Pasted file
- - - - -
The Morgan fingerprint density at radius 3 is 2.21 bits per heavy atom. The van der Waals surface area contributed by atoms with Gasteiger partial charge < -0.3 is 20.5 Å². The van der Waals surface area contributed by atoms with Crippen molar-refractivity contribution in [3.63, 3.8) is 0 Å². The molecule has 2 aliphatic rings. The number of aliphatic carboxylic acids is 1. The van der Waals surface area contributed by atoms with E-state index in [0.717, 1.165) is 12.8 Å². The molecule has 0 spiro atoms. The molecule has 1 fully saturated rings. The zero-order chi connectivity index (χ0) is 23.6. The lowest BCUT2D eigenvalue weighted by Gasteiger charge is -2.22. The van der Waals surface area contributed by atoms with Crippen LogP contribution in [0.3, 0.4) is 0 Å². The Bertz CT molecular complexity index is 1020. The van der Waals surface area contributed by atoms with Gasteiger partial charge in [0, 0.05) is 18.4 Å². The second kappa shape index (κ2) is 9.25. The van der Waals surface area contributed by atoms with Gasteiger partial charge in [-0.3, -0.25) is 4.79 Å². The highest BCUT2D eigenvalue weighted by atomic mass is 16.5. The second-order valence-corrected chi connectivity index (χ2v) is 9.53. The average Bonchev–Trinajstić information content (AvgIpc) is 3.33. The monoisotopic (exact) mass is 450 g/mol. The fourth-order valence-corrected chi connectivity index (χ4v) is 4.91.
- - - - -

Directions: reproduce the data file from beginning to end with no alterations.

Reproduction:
The Morgan fingerprint density at radius 3 is 2.21 bits per heavy atom. The van der Waals surface area contributed by atoms with Gasteiger partial charge < -0.3 is 20.5 Å². The van der Waals surface area contributed by atoms with Crippen molar-refractivity contribution in [3.63, 3.8) is 0 Å². The molecule has 2 aliphatic rings. The number of aliphatic carboxylic acids is 1. The van der Waals surface area contributed by atoms with E-state index in [0.717, 1.165) is 12.8 Å². The molecule has 0 spiro atoms. The molecule has 1 fully saturated rings. The zero-order chi connectivity index (χ0) is 23.6. The lowest BCUT2D eigenvalue weighted by Gasteiger charge is -2.22. The van der Waals surface area contributed by atoms with Crippen LogP contribution in [0.3, 0.4) is 0 Å². The Bertz CT molecular complexity index is 1020. The van der Waals surface area contributed by atoms with Gasteiger partial charge in [0, 0.05) is 18.4 Å². The second kappa shape index (κ2) is 9.25. The van der Waals surface area contributed by atoms with Gasteiger partial charge in [-0.3, -0.25) is 4.79 Å². The highest BCUT2D eigenvalue weighted by atomic mass is 16.5. The second-order valence-corrected chi connectivity index (χ2v) is 9.53. The average Bonchev–Trinajstić information content (AvgIpc) is 3.33. The monoisotopic (exact) mass is 450 g/mol. The fourth-order valence-corrected chi connectivity index (χ4v) is 4.91.